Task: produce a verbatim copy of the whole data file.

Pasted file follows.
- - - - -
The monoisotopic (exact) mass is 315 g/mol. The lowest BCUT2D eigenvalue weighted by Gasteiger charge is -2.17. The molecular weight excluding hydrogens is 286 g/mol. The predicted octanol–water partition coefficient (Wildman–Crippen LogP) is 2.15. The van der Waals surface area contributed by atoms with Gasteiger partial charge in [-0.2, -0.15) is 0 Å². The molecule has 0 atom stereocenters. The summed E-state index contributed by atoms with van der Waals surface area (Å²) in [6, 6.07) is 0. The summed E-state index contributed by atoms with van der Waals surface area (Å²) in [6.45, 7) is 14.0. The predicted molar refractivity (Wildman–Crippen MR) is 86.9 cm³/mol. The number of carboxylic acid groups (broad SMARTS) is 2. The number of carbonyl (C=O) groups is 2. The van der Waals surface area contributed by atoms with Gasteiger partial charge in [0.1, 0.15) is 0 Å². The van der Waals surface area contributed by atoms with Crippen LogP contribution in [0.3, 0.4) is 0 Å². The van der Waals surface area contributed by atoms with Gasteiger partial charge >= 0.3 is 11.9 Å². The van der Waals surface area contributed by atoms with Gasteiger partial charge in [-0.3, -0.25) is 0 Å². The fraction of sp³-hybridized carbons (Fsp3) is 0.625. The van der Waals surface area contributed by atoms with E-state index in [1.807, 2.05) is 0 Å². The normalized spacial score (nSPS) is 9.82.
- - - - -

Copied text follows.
The monoisotopic (exact) mass is 315 g/mol. The lowest BCUT2D eigenvalue weighted by Gasteiger charge is -2.17. The molecular weight excluding hydrogens is 286 g/mol. The predicted octanol–water partition coefficient (Wildman–Crippen LogP) is 2.15. The van der Waals surface area contributed by atoms with Gasteiger partial charge in [-0.2, -0.15) is 0 Å². The molecule has 0 atom stereocenters. The summed E-state index contributed by atoms with van der Waals surface area (Å²) in [6, 6.07) is 0. The summed E-state index contributed by atoms with van der Waals surface area (Å²) in [6.45, 7) is 14.0. The predicted molar refractivity (Wildman–Crippen MR) is 86.9 cm³/mol. The number of carboxylic acid groups (broad SMARTS) is 2. The number of carbonyl (C=O) groups is 2. The van der Waals surface area contributed by atoms with Gasteiger partial charge in [0.1, 0.15) is 0 Å². The van der Waals surface area contributed by atoms with Crippen LogP contribution in [0.3, 0.4) is 0 Å². The van der Waals surface area contributed by atoms with Gasteiger partial charge >= 0.3 is 11.9 Å². The van der Waals surface area contributed by atoms with Gasteiger partial charge in [-0.3, -0.25) is 0 Å². The fraction of sp³-hybridized carbons (Fsp3) is 0.625. The van der Waals surface area contributed by atoms with E-state index in [1.807, 2.05) is 0 Å². The normalized spacial score (nSPS) is 9.82.